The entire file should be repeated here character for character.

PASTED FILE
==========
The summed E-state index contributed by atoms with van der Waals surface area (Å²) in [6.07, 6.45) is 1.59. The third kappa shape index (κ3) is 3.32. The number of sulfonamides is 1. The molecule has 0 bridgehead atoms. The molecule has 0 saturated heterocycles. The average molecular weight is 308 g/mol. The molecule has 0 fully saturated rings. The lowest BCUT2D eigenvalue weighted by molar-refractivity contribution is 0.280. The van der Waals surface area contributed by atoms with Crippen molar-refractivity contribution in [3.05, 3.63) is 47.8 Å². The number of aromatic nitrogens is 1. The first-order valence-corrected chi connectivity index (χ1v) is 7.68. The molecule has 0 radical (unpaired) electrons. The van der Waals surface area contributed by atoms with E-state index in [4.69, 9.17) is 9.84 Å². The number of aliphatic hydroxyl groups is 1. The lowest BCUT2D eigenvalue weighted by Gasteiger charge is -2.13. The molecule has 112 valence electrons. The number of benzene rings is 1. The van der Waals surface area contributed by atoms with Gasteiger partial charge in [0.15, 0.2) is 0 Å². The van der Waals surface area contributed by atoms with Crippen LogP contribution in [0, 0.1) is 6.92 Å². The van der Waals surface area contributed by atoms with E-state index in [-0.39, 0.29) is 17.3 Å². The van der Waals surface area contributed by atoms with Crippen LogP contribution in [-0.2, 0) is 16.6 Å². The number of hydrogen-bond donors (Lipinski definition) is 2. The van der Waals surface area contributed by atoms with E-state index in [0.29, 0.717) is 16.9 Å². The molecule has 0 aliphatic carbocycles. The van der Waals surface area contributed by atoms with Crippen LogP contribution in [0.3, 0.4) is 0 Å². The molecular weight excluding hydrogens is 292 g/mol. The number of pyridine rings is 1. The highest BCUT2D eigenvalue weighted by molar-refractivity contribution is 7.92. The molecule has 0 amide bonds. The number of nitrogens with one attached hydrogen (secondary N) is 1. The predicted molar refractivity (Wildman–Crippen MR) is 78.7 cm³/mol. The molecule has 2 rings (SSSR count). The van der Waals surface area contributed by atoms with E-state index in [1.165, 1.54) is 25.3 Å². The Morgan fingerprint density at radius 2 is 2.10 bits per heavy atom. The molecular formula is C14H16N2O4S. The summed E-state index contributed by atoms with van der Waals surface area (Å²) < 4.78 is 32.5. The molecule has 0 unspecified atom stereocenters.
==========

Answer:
The summed E-state index contributed by atoms with van der Waals surface area (Å²) in [6.07, 6.45) is 1.59. The third kappa shape index (κ3) is 3.32. The number of sulfonamides is 1. The molecule has 0 bridgehead atoms. The molecule has 0 saturated heterocycles. The average molecular weight is 308 g/mol. The molecule has 0 fully saturated rings. The lowest BCUT2D eigenvalue weighted by molar-refractivity contribution is 0.280. The van der Waals surface area contributed by atoms with Crippen molar-refractivity contribution in [3.05, 3.63) is 47.8 Å². The number of aromatic nitrogens is 1. The first-order valence-corrected chi connectivity index (χ1v) is 7.68. The molecule has 0 radical (unpaired) electrons. The van der Waals surface area contributed by atoms with E-state index in [4.69, 9.17) is 9.84 Å². The number of aliphatic hydroxyl groups is 1. The lowest BCUT2D eigenvalue weighted by Gasteiger charge is -2.13. The molecule has 112 valence electrons. The number of benzene rings is 1. The van der Waals surface area contributed by atoms with Gasteiger partial charge in [0.15, 0.2) is 0 Å². The van der Waals surface area contributed by atoms with Crippen LogP contribution in [0, 0.1) is 6.92 Å². The van der Waals surface area contributed by atoms with E-state index in [-0.39, 0.29) is 17.3 Å². The van der Waals surface area contributed by atoms with Crippen LogP contribution in [-0.2, 0) is 16.6 Å². The number of hydrogen-bond donors (Lipinski definition) is 2. The van der Waals surface area contributed by atoms with E-state index in [0.29, 0.717) is 16.9 Å². The molecule has 0 aliphatic carbocycles. The van der Waals surface area contributed by atoms with Crippen LogP contribution in [0.3, 0.4) is 0 Å². The molecular weight excluding hydrogens is 292 g/mol. The number of pyridine rings is 1. The highest BCUT2D eigenvalue weighted by molar-refractivity contribution is 7.92. The molecule has 0 amide bonds. The number of nitrogens with one attached hydrogen (secondary N) is 1. The predicted molar refractivity (Wildman–Crippen MR) is 78.7 cm³/mol. The molecule has 2 rings (SSSR count). The van der Waals surface area contributed by atoms with E-state index in [1.165, 1.54) is 25.3 Å². The Morgan fingerprint density at radius 2 is 2.10 bits per heavy atom. The molecular formula is C14H16N2O4S. The summed E-state index contributed by atoms with van der Waals surface area (Å²) < 4.78 is 32.5. The molecule has 0 unspecified atom stereocenters.